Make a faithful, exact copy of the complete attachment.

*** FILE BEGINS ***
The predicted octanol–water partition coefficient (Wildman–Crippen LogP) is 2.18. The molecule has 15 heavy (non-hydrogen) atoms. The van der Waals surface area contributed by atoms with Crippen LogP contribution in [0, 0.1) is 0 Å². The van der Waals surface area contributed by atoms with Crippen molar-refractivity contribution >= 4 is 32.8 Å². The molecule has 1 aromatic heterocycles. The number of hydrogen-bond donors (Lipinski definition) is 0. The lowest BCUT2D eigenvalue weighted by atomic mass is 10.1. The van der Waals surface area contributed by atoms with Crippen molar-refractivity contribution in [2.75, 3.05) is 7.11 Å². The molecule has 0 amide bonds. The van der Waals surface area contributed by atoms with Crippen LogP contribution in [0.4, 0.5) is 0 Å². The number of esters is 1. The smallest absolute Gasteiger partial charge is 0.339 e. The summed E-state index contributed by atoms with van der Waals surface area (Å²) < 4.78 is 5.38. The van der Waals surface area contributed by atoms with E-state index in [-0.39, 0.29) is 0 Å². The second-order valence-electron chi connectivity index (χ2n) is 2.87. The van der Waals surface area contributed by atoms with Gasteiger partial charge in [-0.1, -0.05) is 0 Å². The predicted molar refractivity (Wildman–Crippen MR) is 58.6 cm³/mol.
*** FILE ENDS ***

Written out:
The predicted octanol–water partition coefficient (Wildman–Crippen LogP) is 2.18. The molecule has 15 heavy (non-hydrogen) atoms. The van der Waals surface area contributed by atoms with Crippen LogP contribution in [0, 0.1) is 0 Å². The van der Waals surface area contributed by atoms with Crippen molar-refractivity contribution >= 4 is 32.8 Å². The molecule has 1 aromatic heterocycles. The number of hydrogen-bond donors (Lipinski definition) is 0. The lowest BCUT2D eigenvalue weighted by atomic mass is 10.1. The van der Waals surface area contributed by atoms with Crippen molar-refractivity contribution in [2.75, 3.05) is 7.11 Å². The molecule has 0 amide bonds. The van der Waals surface area contributed by atoms with Crippen LogP contribution in [0.4, 0.5) is 0 Å². The number of esters is 1. The smallest absolute Gasteiger partial charge is 0.339 e. The summed E-state index contributed by atoms with van der Waals surface area (Å²) < 4.78 is 5.38. The van der Waals surface area contributed by atoms with E-state index in [-0.39, 0.29) is 0 Å². The second-order valence-electron chi connectivity index (χ2n) is 2.87. The van der Waals surface area contributed by atoms with Gasteiger partial charge in [-0.1, -0.05) is 0 Å². The predicted molar refractivity (Wildman–Crippen MR) is 58.6 cm³/mol.